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You cannot stop it—you can only hope to contain it! Winter is just around the corner and that means the sniffles are coming. If you have a small child or your significant other comes down with the flu or a cold, there is often only so much you can do to protect yourself. But what about outside the house?
You likely will not be surprised to learn that employees miss quite a bit of time due to flu-related illness—about 17 million workdays each year in fact. And the 2017-2018 season included the highest rate of flu activity since 2009, resulting in an estimated 48.8 million people getting sick with influenza, 22.7 million people going to a health care provider, 959,000 hospitalizations and 79,400 deaths. These staggering numbers might make you want to crawl into a cave and hibernate, but unfortunately, that is not always conducive to maintaining a career.
According to the Centers for Disease Control and Prevention (CDC), flu season starts to pick up steam in October and peaks between December and February. While the timing and duration of flu season vary from one year to the next and even from strain to strain, occurrences sometimes linger all the way until May. Think about that. This means flu season has the potential to last for more than half of the year!
As adults who spend most of their waking hours working in an office during the week, there is a high probability of exposure to the flu via coworkers. And in order to know how to prevent contracting the flu, we must first understand how influenza is spread. The Influenza Specialist Group (ISG) warns that early on in infection, even before symptoms become evident, a contagious person can begin shedding the virus and infecting the people around them. It has been found that influenza viruses can survive for:
- Up to an hour in the air in enclosed environments
- More than eight hours on hard surfaces such as stainless steel and plastic
- Up to five minutes on hands after transfer from other surfaces
With this in mind, here are some tips for preventing flu infection this and every season:
Less handshaking, more fist-bumping – Although a good firm handshake is a professional courtesy in the workplace, fist bumps are trending. The perk: keeping germs off of your palms! If you must shake a hand, wash your hands after. It is not recommended or realistic to go running to the bathroom after every interaction, but subtly making your way to a lavatory or break-room sink is a good idea whenever possible. Which brings us to the next suggestion…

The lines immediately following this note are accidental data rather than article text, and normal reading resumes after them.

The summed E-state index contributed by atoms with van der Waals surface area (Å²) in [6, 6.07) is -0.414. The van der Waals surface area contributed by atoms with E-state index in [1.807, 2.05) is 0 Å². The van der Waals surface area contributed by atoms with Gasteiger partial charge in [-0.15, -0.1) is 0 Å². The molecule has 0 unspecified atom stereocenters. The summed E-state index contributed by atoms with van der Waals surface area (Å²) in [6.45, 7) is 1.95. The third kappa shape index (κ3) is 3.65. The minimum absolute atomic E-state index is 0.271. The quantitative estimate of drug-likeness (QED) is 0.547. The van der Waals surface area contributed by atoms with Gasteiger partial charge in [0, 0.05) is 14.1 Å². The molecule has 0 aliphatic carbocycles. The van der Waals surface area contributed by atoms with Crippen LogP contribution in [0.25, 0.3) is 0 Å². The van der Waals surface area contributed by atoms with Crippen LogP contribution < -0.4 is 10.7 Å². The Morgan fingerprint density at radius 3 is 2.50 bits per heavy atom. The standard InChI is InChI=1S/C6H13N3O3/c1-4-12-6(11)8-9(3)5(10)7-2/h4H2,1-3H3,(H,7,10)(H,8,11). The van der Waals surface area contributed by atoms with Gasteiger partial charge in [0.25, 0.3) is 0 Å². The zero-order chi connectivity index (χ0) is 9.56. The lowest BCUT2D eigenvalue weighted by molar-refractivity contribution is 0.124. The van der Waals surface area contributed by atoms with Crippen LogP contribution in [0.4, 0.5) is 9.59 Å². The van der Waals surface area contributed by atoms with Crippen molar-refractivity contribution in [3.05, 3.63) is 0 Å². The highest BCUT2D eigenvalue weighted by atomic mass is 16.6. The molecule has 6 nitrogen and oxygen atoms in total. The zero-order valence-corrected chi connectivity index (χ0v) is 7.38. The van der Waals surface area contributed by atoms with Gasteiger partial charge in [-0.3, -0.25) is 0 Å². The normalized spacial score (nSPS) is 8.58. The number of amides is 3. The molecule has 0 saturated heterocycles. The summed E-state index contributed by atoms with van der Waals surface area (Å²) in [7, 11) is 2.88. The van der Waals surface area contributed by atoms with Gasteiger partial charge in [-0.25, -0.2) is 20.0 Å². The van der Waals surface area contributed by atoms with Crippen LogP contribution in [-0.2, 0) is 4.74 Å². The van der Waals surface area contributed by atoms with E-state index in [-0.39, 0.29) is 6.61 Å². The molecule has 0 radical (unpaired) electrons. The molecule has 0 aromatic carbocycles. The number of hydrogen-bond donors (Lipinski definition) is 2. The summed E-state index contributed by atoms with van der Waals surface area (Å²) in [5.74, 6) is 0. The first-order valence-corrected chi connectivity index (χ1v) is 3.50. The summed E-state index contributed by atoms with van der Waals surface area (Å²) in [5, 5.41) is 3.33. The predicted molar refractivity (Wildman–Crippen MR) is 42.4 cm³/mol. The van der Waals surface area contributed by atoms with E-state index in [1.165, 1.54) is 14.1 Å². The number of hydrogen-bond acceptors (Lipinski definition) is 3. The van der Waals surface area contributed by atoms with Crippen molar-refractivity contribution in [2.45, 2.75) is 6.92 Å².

Get your hands on an antibacterial hand sanitizer – Keep antibacterial hand sanitizers at your desk and use them whenever you touch communal office equipment, shake a hand or somebody hands you something. Washing your hands is always best, but hand sanitizer is a good backup to kill bacteria and viruses.
Keep good space between yourself and others – Unless you have a large bubble you can wear to work, try to keep out of the airways of others. Do not talk too close with others or stand within “shooting range” of an unexpected sneeze or cough.
Boost your immune system – It is important to keep your immune system as strong and healthy as possible, especially when we are more vulnerable to disease and viruses in shared spaces like the office. Plenty of sleep, proper nutrition, drinking lots of water, regular exercise and minimizing stress are all necessary for keeping your immune system at its best.
Be your own advocate for proper healthcare and optimal nutrition for YOU – Beyond maintaining a generally healthy diet, it is imperative that we eat right for our individual systems. Because everybody responds to different foods in a unique way, this too can affect our immune systems. If we are exposed to something that our body might be sensitive to, it can weaken our immune system or trigger a negative autoimmune response. So if you are aware of foods that do not settle well with you, try to avoid them during the flu-laden, vulnerable time of the year. If you suspect you may have sensitivities to foods or have what you believe to be an autoimmune response to them, consider speaking with your health care professional about food reactivity testing like the Cyrex Laboratories Array 10 blood panel.
There are several respiratory viruses that can circulate around the office during flu season that can cause symptoms and illness similar to those seen with a flu infection, such as rhinovirus (one cause of the “common cold”) and respiratory syncytial virus (RSV). Therefore, exercising precaution and following these guidelines for avoiding the flu at the office this season will give you your best opportunity for a sniffle-free season.
Written by Dr. Chad Larson
(Edited by Cherese Jackson)
CDC: Flu Season
Top Image Courtesy of Dr. Chad Larson – Used with permission
Inside Image Courtesy of Erin Williamson’s Flickr Page – Creative Commons License
Featured Images Courtesy of Alexandr Litovchenko’s Pixabay Page – Creative Commons License
Dr. Chad Larson, NMD, DC, CCN, CSCS, Advisor, and Consultant on Clinical Consulting Team for Cyrex Laboratories. Dr. Larson holds a Doctor of Naturopathic Medicine degree from Southwest College of Naturopathic Medicine and a Doctor of Chiropractic degree from Southern California University of Health Sciences. He is a Certified Clinical Nutritionist and a Certified Strength and Conditioning Specialist. He particularly pursues advanced developments in the fields of endocrinology, orthopedics, sports medicine, and environmentally-induced chronic disease.